• Vegetation has low albedo or solar reflectance capacity and so increases greenhouse effects
The New Water Paradigm described in the book Water for Recovery of Climate (Kravþík et al. 2008) treats water as the medium equalizing temperature differences in time and space, between day and night, here and there. The assumptions are the following:
• Extremes of weather, erratic drought, and cyclonic storms are the main climatic problem
• Deforestation, large-scale agriculture, and urbanization change the local water cycle, which, in turn, impacts global atmospheric weather patterns
• Transpiring vegetation alleviates air temperatures, cloudiness moderates the intensity of solar radiation coming to the Earth’s surface
• Water vapour condenses by night and prevents infra-red radiation (IR) moving from the Earth’s surface towards the sky
• With a new approach to water management, a possible recovery of the climate can be expected within decades.
New Water Paradigm principles have been demonstrated in Australia by Peter Andrews’ method of Natural Sequence Farming. This emulates the role of natural water courses to reverse salinity, slow erosion, and increase soil and water quality, recharge subterranean aquifers, and enables native vegetation to restore the riparian zone. In India, the Tarun Bharat Sangh project pioneered by Rajendra Singh is based on the revival of traditional water reservoirs. The work is aimed at designing water harvesting structures or johads. These are simple, mud barriers built across hill slopes to arrest monsoon runoff. The height of the embankment varies depending on site, water flow and topography. A johad holds water for livestock and allows water percolation down through the soil, recharging the aquifer as far as a kilometre away. This water harvesting has irrigated an estimated 140,000 hectares and increased the water table from about 100–20 metre in depth to 3–13 metre. Crop yields have highly improved. Forest cover has gone from 7 per cent to 40 per cent. More than 5,000 johads were built all together and over 2,500 old structures rejuvenated by village communities in 1,058 villages since 1985. Similar projects in Slovakia have created employment opportunities and enhanced the sense of community.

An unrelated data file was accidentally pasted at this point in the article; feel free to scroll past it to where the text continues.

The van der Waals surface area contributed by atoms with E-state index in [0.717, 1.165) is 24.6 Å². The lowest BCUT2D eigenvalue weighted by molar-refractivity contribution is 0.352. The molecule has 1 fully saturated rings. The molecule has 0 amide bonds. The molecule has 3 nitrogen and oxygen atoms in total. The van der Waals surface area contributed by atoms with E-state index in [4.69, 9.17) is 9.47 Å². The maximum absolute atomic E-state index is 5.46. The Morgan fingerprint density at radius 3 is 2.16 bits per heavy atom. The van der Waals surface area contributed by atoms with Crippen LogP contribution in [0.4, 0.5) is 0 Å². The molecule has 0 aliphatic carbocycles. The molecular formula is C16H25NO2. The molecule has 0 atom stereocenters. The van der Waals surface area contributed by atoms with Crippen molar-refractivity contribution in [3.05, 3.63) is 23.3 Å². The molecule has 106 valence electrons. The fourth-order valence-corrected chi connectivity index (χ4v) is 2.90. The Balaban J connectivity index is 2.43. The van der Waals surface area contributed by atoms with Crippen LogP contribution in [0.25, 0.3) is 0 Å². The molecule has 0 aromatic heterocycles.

Andrews, Peter (2006), Back from the Brink: How Australia´s Landscape Can Be Saved. Sydney: ABC Books.
Kravþík, Michal, Jan Pokorný, Juraj Kohutiar, Martin Kováþ and Eugen Tóth (2008), Water for the Recovery of Climate: A New Water Paradigm, www.waterparadigm.org.
Makarieva, Anastassia, and Viktor Gorshkov (2007), ‘Biotic Pump of Atmospheric Moisture as Driver of the Hydrological Cycle on Land’, Hydrol: Earth Syst. Sci.11:1013–33, 10.5194/hess-11-1013-2007.
Pokorný, Jan, Petra Hesslerová, Hanna Huryna, and David Harper (2016),‘Indirect and Direct Thermodynamic Effects of Wetland Ecosystems on Climate’ in Jan Vymazal (ed.), Natural and Constructed Wetlands: Nutrients, heavy metals and energy cycling, and flow. Zurich: Springer.
Ponting, Clive (1991), A Green History of the World: The Environment and the Collapse of Great Civilizations. London: Penguin.
Schneider, Eric and Dorion Sagan (2005), Into the Cool, Energy Flow, Thermodynamics, and Life. Chicago: University of Chicago Press.
Jan Pokorný is a plant physiologist who graduated from the Charles University, Prague. He has researched the photosynthesis of wetland plants with the Czechoslovak Academy of Sciences and the CSIRO, Australia. Since 1998, he is Director of the research organization ENKI, dealing with the direct role of landscape conditions and plant activity in the distribution and interaction of solar energy, water cycles, and climatic effects.
Essay originally published in Pluriverse: A Post-Development Dictionary (Edited by Ashish Kothari, Ariel Salleh, Arturo Escobar, Federico Demaria, and Alberto Acosta)
Published with kind permission of the authors.